It has been impossible to ignore the DoL “fiduciary rule” news out of the U.S in recent weeks. It has been the dominant story in financial services, and clearly the jury (in the form of market participants) are still divided as to whether it is enough, or insufficient, or perhaps a complete waste of energy all round.
It has raised the question, yet again, of whether the financial services industry is close to being there yet. Are we close to finishing regulatory change because we are close to being a profession?
I’d suggest the answer is “nope…not by a long shot”. And we never will be simply because it is not an either/or choice. There will be an industry and a profession – it is not one to the exclusion of the other.
But! Consider how far we have come in the last decade. If we look at the investment side of the advice world for example, there is little doubt that the progress from product-focus to defined fiduciary role has been extraordinary in reality:
Often within the industry we have vigorous debate about the right way forward, and whilst the debates rage there is generally a perception of an industry in conflict or lacking in vision of its place as a profession. I don’t believe that to be true. The debate is usually about what is the right way forward…not a debate about where we are going forward to. In fact, more often than not the apparent conflict between regulators and industry is only a conflict about how we shall progress, not a conflict over the vision for the future.
At present much of the debate centres upon simply whether one is or isn’t a fiduciary, and if not, what one has to do to get there. When that particular debate is eventually resolved we will begin perhaps to get close to being able to address the role of the professional adviser in the wider financial services industry. The thing is, the financial advice industry is not the exclusive domain of fiduciaries. And nor should it be. Any regulator, or professional body, or market participant who feels that financial advice can only be delivered by a fiduciary has lost touch with consumers and what they want.
Let’s consider the world of medicine briefly, as one where the role of the professional is clearly recognised and defined. In fact it is virtually a protected profession, with an extraordinary (and in my view unhealthy) level of self-regulation. Let’s call the qualified medical doctor their version of a fiduciary.
Certainly there are some things that only “the fiduciary” can do. Like cut you open with a scalpel. Only the professionally qualified ones can do that because there is a very high risk of you being dead if some unqualified twit who has been to two night classes was allowed to have a crack at it simply because he felt confident. That same person who is ineligible to wield the scalpel can however engage in delivering acupuncture…the level of qualification and oversight required depends on the potential for harm doesn’t it?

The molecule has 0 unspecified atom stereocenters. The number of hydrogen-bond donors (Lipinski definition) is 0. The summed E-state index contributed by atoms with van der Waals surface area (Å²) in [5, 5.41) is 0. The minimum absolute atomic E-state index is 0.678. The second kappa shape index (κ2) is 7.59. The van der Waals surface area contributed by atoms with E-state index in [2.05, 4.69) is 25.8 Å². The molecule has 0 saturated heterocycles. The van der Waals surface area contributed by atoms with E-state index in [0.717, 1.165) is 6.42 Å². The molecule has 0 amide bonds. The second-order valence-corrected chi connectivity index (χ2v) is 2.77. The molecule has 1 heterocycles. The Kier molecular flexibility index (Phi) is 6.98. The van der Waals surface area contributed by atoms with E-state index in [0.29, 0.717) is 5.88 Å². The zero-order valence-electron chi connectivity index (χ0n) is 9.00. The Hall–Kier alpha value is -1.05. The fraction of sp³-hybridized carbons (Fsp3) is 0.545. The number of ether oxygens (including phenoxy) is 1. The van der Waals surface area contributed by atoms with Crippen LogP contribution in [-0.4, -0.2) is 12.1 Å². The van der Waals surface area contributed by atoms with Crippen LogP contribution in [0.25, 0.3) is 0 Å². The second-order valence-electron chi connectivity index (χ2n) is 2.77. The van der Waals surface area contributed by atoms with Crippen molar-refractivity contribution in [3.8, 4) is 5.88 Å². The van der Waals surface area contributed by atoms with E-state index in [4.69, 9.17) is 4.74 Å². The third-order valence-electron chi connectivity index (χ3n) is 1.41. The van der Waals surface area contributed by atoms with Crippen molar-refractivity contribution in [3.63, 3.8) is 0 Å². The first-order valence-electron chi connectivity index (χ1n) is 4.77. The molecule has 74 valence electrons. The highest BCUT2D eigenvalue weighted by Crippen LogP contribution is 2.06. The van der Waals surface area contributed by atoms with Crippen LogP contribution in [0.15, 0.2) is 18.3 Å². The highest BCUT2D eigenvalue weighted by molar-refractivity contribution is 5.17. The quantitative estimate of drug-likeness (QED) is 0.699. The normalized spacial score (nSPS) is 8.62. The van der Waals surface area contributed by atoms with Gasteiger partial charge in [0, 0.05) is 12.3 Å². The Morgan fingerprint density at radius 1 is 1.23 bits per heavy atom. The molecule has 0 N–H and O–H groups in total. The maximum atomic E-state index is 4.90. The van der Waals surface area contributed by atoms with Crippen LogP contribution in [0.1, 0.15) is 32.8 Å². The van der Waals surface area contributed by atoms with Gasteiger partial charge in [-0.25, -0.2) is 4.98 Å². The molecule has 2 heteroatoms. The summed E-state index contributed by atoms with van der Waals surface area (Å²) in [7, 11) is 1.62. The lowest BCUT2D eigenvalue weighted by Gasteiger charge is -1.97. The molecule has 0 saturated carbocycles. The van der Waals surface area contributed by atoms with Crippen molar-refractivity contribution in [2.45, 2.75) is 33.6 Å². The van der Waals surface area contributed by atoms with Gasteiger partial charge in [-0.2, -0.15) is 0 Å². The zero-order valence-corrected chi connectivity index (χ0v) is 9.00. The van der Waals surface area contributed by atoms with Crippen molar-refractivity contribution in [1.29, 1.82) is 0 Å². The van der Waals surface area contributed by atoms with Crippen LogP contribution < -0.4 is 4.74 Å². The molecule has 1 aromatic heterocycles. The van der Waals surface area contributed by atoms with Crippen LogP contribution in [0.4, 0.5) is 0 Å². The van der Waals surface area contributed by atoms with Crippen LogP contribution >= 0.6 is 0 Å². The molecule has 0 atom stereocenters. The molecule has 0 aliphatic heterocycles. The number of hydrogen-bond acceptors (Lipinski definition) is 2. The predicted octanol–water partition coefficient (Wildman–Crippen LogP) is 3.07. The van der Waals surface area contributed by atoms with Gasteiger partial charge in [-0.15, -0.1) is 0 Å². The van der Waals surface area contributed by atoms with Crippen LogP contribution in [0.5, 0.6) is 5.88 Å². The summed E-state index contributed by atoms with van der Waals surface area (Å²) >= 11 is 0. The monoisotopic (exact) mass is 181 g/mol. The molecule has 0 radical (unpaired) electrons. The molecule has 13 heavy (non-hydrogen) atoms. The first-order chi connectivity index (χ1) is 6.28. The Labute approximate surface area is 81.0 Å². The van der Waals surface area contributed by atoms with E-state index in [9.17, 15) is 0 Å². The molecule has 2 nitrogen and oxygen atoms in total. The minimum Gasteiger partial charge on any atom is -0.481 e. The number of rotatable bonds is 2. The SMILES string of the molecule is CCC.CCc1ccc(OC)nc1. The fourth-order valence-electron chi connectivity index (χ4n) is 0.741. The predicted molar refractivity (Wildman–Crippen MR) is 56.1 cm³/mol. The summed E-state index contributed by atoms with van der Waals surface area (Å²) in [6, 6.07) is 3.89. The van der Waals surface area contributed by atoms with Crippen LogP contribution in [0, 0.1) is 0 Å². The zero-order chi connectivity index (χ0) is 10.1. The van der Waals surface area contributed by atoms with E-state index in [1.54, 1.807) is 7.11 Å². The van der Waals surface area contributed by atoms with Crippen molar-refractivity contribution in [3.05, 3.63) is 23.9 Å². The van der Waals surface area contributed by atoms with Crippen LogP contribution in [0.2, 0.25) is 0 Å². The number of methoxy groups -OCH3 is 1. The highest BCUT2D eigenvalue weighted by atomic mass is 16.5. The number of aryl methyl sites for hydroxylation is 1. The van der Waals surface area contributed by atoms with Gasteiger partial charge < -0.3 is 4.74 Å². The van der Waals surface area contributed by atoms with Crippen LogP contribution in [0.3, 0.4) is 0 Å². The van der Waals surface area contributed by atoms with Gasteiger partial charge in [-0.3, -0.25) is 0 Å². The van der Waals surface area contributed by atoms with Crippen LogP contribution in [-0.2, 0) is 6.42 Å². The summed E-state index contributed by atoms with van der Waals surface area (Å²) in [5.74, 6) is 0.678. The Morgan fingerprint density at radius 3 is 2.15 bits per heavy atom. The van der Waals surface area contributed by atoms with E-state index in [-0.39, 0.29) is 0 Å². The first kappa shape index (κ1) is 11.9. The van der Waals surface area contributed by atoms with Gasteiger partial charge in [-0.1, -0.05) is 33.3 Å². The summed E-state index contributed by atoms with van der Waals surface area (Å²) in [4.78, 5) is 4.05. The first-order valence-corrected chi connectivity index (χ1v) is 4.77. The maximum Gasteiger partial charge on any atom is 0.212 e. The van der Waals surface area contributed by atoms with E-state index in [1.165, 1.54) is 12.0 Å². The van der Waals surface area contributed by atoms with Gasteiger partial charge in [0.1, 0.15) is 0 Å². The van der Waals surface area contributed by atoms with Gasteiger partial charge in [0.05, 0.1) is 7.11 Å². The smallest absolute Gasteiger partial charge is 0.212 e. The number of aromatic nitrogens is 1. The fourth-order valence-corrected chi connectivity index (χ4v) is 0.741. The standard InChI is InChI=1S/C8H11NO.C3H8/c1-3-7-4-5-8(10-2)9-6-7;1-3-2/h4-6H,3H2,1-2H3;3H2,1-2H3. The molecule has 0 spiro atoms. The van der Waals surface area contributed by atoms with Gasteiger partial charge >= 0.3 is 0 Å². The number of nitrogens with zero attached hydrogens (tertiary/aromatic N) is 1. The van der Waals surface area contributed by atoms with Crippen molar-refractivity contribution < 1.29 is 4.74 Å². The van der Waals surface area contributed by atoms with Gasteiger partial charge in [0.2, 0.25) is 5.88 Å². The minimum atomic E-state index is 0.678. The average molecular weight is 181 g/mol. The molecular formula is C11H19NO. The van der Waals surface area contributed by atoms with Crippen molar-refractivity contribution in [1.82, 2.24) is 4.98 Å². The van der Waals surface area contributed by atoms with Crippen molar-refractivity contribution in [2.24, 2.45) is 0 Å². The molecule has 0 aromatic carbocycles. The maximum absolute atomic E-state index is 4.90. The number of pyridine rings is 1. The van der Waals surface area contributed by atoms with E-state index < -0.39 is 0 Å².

But….if, as a consumer, I held the view that conventional treatments were not for me and I wanted to have alternative therapy which was not recognised by the protected and tightly defined professional group, who are they to say no? Maybe going to a naturpoath and following a herbal treatment plan will work for me, and it should be my choice to ignore conventional pharmaceutical treatment if I wish. Equally, I can elect to simply go to a high street shop and purchase some medicine for relatively easy to remedy issues – most of which I probably self-assessed using Google.
When one steps back and takes a wider view of the consumers needs and desires and expectations of a service industry, such as healthcare in this brief example, it is apparent that there is both an industry and a professional element within it. It is also apparent that what makes the profession stand out from the industry, without either the industry or the profession causing confusion or harm to consumers is that there are clear demarkation lines between them. Pharmacies are regulated, and only allowed to operate within certain parameters. So too are doctors. So too are recognised alternative health providers.
So it must be with financial services. There must come a time when there is a clearly identified aspect which is reserved for qualified professional practitioners, simply because the risks are too significant for the unknowing consumer. But at the same time there should continue to be high street shops offering over the counter solutions to simple needs too, as not every problem requires comprehensive analysis and planning. The industry needs to have the regulatory structure to cater for alternative choices for consumers, while still providing basic protection within each realm of consumer choice.
So while we debate whether establishing a suitable fiduciary standard is the finish line, the reality is the industry structure needs to evolve much further to capture and manage the plethora of alternative “investment” providers such as property spruikers, forex traders and the like. Tighter controls need to be figured out for the “over the counter” solutions offered by retail outlets such as trading banks and scheme providers.
More regulation is actually needed before we will get to the point of having a recognised profession within the industry. We still have a long way to go….
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